Each calendar year, the Haas Center supports a small group of Faculty Fellows who partner with the Community Engaged Learning and Research team on projects of mutual interest. Our goal is to recruit new faculty to develop community engaged learning courses while also supporting experienced faculty to deepen their own practice and connect with others engaged in similar work.
In naming the Faculty Fellows, we provide a cohort experience while contributing to campus conversations about community engagement. Our Faculty Fellows commit to:
To nominate a Faculty Fellow, please fill out this form. Nominations are accepted on a rolling basis, and you may nominate yourself.
For more information about the Faculty Fellows Program, please contact Luke Terra.
Liz Carlisle is a lecturer in the School of Earth, Energy, and Environmental Sciences, where she teaches courses on food and agriculture, sustainability transition, and environmental communication, and directs the Academic Field Trip Program at the Stanford Educational Farm. She is the author of two books about transition to sustainable farming: Lentil Underground (winner of the 2016 Montana Book Award) and Grain by Grain, coauthored with farmer Bob Quinn and due out in 2019. Each winter, her environmental advocacy students write and publish op-eds, and students in her 2018 Cardinal Course, Food and Community, hosted a workshop on food system resilience and equity with invited teams from seven foodsheds across the country.
Deland Chan is the Director of Community Engaged Learning in Urban Studies and is a co-founder of the Human Cities Initiative. Deland teaches Sustainable Cities, Introduction to Urban Studies, and the Defining Smart Cities seminar, as well as courses on human-centered design at the d.school. Previously, Deland worked as a Senior Planner at a community development corporation in San Francisco with a focus on transportation and land use planning. She earned her B.A. in Urban Studies and M.A. in Sociology at Stanford and a Master in City Planning at UC Berkeley. Deland is currently pursuing a Ph.D. in Sustainable Urban Development as a Clarendon Scholar at the University of Oxford. She is a member of the American Certified Institute of Planners and is a LEED Accredited Professional.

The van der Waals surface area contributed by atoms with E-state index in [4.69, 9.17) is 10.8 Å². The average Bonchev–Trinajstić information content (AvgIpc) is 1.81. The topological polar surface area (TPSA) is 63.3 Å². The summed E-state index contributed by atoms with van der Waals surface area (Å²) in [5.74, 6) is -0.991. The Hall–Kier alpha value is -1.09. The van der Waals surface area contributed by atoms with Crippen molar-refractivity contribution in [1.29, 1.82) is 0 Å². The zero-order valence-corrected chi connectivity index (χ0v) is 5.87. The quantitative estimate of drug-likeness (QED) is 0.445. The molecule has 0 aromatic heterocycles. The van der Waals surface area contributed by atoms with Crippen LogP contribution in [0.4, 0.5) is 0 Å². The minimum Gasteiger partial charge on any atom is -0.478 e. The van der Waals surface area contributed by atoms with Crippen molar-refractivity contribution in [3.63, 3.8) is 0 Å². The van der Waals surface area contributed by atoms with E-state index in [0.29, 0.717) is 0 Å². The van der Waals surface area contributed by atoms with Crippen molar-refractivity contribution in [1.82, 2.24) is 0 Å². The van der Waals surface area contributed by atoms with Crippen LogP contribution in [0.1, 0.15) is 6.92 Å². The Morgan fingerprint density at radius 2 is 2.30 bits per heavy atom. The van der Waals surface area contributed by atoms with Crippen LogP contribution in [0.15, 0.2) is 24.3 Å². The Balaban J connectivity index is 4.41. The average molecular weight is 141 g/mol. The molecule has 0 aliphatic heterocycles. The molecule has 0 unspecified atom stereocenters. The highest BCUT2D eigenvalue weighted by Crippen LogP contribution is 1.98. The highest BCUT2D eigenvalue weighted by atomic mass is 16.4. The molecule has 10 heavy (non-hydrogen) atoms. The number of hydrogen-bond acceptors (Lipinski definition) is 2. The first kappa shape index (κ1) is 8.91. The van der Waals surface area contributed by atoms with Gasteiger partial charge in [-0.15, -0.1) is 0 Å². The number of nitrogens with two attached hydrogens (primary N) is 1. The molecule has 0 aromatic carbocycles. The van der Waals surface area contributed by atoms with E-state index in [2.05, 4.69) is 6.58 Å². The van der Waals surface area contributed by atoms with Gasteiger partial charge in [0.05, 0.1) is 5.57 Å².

Derek Ouyang, age 26, graduated from Stanford University in 2013 with BA degrees in Civil and Environmental Engineering and Architectural Design, and in 2015 with a Master’s in Structural Engineering and Geomechanics. He was project manager of Stanford’s first-ever entry to the U.S. DOE’s 2013 Solar Decathlon and has been featured as an up-and-coming designer in the Los Angeles Times, in Home Energy Magazine’s “30 under 30”, at TEDxStanford, and at Stanford+Connects NY and Seattle. He is co-founder of City Systems, a 501(c)3, and lecturer in Stanford’s Sustainable Urban Systems Initiative, which engages students, researchers, practitioners, and community stakeholders in the development of actionable intelligence for urban quality of life.
Emily Polk has been a lecturer in the Program in Writing and Rhetoric since 2013. Her first book, Communicating Global to Local Resiliency, was published in 2015. Her research focuses on climate change communication and environmental justice. In her Cardinal Course, “Communicating Climate Change: Navigating Stories from the Frontlines,” students partnered with the nonprofit science and media organization Climate Central to write stories about climate change in marginalized communities. This past fall she co-taught Stanford’s first course focused on the rhetoric of environmental justice, which included visits from leading organizers, advocates, and scholars. Prior to Stanford, Emily was involved in producing radio documentaries in Burmese refugee camps, and facilitating a human rights-based newspaper in a Liberian refugee camp. She has also worked as an editor at Whole Earth Magazine and at CSRwire. Her writing has appeared in National Geographic Traveler, the Boston Globe, NPR, Creative Nonfiction, Literary Hub, The National Radio Project, AlterNet, Central America Weekly, and the Ghanaian Chronicle.